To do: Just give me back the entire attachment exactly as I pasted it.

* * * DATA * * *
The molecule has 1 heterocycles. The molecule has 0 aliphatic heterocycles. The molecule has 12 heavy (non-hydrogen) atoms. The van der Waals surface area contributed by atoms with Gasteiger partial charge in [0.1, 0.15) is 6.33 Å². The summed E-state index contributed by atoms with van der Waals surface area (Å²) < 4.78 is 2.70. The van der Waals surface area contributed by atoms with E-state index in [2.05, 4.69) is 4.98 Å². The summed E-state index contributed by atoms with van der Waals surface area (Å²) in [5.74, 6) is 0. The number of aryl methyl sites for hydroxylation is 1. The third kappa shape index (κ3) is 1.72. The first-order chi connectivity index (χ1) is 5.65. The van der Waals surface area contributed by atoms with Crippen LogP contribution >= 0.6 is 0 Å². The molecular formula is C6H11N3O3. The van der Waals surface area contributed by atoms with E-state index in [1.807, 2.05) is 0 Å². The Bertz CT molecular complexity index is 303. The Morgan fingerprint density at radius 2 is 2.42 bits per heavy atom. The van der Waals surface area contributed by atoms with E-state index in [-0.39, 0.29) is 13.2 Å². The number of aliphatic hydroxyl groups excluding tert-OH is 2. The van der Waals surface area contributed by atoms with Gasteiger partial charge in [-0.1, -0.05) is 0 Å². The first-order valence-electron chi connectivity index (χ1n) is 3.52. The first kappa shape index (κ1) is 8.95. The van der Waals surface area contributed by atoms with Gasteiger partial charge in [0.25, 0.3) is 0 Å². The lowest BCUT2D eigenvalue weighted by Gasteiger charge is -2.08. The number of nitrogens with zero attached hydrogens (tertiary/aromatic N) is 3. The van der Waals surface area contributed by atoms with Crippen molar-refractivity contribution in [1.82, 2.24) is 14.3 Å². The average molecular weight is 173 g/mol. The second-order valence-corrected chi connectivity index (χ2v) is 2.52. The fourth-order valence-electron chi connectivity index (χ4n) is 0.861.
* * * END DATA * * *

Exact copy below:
The molecule has 1 heterocycles. The molecule has 0 aliphatic heterocycles. The molecule has 12 heavy (non-hydrogen) atoms. The van der Waals surface area contributed by atoms with Gasteiger partial charge in [0.1, 0.15) is 6.33 Å². The summed E-state index contributed by atoms with van der Waals surface area (Å²) < 4.78 is 2.70. The van der Waals surface area contributed by atoms with E-state index in [2.05, 4.69) is 4.98 Å². The summed E-state index contributed by atoms with van der Waals surface area (Å²) in [5.74, 6) is 0. The number of aryl methyl sites for hydroxylation is 1. The third kappa shape index (κ3) is 1.72. The first-order chi connectivity index (χ1) is 5.65. The van der Waals surface area contributed by atoms with Crippen LogP contribution >= 0.6 is 0 Å². The molecular formula is C6H11N3O3. The van der Waals surface area contributed by atoms with E-state index in [1.807, 2.05) is 0 Å². The Bertz CT molecular complexity index is 303. The Morgan fingerprint density at radius 2 is 2.42 bits per heavy atom. The van der Waals surface area contributed by atoms with E-state index in [-0.39, 0.29) is 13.2 Å². The number of aliphatic hydroxyl groups excluding tert-OH is 2. The van der Waals surface area contributed by atoms with Gasteiger partial charge in [-0.1, -0.05) is 0 Å². The first-order valence-electron chi connectivity index (χ1n) is 3.52. The first kappa shape index (κ1) is 8.95. The van der Waals surface area contributed by atoms with Gasteiger partial charge in [0.25, 0.3) is 0 Å². The lowest BCUT2D eigenvalue weighted by Gasteiger charge is -2.08. The number of nitrogens with zero attached hydrogens (tertiary/aromatic N) is 3. The van der Waals surface area contributed by atoms with Crippen molar-refractivity contribution in [1.82, 2.24) is 14.3 Å². The average molecular weight is 173 g/mol. The second-order valence-corrected chi connectivity index (χ2v) is 2.52. The fourth-order valence-electron chi connectivity index (χ4n) is 0.861.